Rise of the ‘super-size’ GP surgery as quarter of practices now deal with more than 10,000 patients

16 Oct

New figures reveal the rise of the “supersize” GP surgery, amid the closure of almost 700 practices in five years.

Family doctors said they were being forced to handle far more cases than they could cope with, with one in four practices now seeing more than 10,000 patients.

The proportion of surgeries with such list sizes has risen by 27 per cent since 2013, the NHS data shows.

It follows admissions from the Health Secretary that the traditional family doctor role has been eroded by decades of underfunding.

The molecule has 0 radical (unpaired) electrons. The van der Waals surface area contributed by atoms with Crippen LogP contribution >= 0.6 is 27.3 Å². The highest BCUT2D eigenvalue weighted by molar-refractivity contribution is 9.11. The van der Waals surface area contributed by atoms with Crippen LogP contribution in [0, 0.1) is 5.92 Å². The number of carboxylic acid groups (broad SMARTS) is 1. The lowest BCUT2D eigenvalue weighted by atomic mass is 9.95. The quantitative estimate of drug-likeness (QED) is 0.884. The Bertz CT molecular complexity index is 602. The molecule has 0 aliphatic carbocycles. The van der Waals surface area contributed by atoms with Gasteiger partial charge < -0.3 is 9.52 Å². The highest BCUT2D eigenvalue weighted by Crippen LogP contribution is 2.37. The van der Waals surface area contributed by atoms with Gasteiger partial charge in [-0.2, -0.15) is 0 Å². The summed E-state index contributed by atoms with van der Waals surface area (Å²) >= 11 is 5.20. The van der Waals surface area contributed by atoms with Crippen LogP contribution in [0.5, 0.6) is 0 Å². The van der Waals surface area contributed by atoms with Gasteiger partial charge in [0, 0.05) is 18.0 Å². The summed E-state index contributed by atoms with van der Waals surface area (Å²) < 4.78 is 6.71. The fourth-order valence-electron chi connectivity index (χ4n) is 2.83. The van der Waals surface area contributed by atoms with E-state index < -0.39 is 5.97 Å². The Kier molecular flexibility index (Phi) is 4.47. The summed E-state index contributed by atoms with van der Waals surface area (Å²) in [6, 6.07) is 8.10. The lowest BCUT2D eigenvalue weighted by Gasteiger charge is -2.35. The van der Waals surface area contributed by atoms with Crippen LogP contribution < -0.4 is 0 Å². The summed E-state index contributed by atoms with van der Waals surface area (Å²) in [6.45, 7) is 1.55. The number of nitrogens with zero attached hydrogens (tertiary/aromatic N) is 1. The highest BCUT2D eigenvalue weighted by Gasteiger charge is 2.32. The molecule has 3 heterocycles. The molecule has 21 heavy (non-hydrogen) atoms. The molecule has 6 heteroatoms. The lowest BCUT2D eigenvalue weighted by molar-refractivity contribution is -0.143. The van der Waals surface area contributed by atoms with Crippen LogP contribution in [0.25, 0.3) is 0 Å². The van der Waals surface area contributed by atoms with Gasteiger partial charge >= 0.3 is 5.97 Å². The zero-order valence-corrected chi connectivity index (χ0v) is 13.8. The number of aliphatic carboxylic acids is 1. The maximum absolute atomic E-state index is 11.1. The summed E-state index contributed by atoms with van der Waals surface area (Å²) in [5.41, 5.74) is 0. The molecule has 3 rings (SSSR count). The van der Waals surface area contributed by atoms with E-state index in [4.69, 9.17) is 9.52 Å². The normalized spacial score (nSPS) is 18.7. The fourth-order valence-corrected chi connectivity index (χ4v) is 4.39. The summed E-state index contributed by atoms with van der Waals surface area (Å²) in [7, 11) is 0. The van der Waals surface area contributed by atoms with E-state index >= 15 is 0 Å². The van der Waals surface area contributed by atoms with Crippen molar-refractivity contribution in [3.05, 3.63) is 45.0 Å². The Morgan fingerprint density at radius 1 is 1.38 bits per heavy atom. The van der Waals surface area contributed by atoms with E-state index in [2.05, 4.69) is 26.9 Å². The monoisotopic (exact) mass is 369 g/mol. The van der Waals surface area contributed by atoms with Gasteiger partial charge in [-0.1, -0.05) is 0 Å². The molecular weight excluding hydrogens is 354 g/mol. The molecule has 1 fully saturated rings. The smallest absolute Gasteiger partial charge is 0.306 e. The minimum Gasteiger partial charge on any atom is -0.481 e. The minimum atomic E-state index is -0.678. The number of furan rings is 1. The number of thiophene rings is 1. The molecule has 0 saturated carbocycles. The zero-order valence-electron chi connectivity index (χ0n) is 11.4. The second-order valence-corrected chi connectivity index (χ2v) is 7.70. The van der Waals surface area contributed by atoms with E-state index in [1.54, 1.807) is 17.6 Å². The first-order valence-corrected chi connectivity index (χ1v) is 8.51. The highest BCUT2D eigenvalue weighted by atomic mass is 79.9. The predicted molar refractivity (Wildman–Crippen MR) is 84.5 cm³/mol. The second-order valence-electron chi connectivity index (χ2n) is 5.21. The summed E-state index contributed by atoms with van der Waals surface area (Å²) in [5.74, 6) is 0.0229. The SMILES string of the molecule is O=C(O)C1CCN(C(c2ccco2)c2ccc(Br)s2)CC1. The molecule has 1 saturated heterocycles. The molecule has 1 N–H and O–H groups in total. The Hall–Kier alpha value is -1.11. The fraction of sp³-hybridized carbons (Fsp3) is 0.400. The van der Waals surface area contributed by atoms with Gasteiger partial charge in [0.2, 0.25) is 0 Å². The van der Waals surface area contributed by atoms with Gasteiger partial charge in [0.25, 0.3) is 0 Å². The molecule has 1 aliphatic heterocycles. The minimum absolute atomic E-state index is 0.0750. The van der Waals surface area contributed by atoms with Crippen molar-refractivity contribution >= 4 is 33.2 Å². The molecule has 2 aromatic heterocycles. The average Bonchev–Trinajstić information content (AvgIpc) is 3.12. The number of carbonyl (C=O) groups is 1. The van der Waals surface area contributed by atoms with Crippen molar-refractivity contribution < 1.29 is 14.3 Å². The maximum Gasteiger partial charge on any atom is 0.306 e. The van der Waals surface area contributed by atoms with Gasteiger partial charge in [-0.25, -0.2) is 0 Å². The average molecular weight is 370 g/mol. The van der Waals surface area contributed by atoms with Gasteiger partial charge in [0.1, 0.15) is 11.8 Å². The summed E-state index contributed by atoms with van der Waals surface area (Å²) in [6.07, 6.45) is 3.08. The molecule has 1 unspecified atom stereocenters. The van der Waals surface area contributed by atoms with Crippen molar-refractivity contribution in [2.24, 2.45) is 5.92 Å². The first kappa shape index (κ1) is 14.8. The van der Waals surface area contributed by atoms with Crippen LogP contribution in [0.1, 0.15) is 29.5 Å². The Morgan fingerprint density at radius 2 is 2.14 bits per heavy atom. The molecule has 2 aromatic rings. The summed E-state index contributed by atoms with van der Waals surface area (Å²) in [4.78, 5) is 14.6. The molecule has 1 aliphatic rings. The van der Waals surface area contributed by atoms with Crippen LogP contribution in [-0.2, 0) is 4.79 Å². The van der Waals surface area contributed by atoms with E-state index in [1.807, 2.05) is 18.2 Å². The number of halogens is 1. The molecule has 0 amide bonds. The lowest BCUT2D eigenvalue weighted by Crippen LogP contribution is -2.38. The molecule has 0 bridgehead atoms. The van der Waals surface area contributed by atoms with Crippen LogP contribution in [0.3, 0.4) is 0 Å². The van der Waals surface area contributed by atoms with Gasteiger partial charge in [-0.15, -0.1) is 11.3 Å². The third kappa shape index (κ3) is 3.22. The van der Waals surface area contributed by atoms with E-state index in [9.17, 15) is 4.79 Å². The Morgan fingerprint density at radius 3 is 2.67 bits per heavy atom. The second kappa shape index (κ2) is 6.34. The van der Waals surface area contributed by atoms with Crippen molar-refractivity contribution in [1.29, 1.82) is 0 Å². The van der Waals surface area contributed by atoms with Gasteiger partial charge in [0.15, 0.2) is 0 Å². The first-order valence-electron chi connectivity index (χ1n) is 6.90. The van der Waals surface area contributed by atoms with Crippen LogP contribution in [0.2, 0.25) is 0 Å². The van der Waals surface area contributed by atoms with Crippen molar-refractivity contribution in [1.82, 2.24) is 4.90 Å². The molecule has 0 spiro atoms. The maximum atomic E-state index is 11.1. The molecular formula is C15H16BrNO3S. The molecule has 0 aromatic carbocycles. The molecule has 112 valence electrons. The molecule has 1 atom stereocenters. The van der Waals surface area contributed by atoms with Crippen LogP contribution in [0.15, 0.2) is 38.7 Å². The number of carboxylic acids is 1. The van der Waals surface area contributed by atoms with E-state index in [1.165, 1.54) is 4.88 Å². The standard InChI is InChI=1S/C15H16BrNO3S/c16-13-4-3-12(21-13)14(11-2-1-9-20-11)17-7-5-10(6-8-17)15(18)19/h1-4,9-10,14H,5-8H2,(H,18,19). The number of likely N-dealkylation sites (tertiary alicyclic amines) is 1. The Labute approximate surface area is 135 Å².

Jeremy Hunt told a conference on Thursday that the “magic” of general practice was under threat, with GPs burned out and left feeling “stuck on a hamster wheel” with up to 40 patients to see daily.

The statistics from NHS Digital show that 28 per cent of GP practices in England have a list size of at least 10,000 patients – including some with more than 20,000 cases on their books.

Professor Helen Stokes-Lampard, chairman of the Royal College of GPs, said family doctors were left overloaded, and too often unable to meet the needs of their patients.

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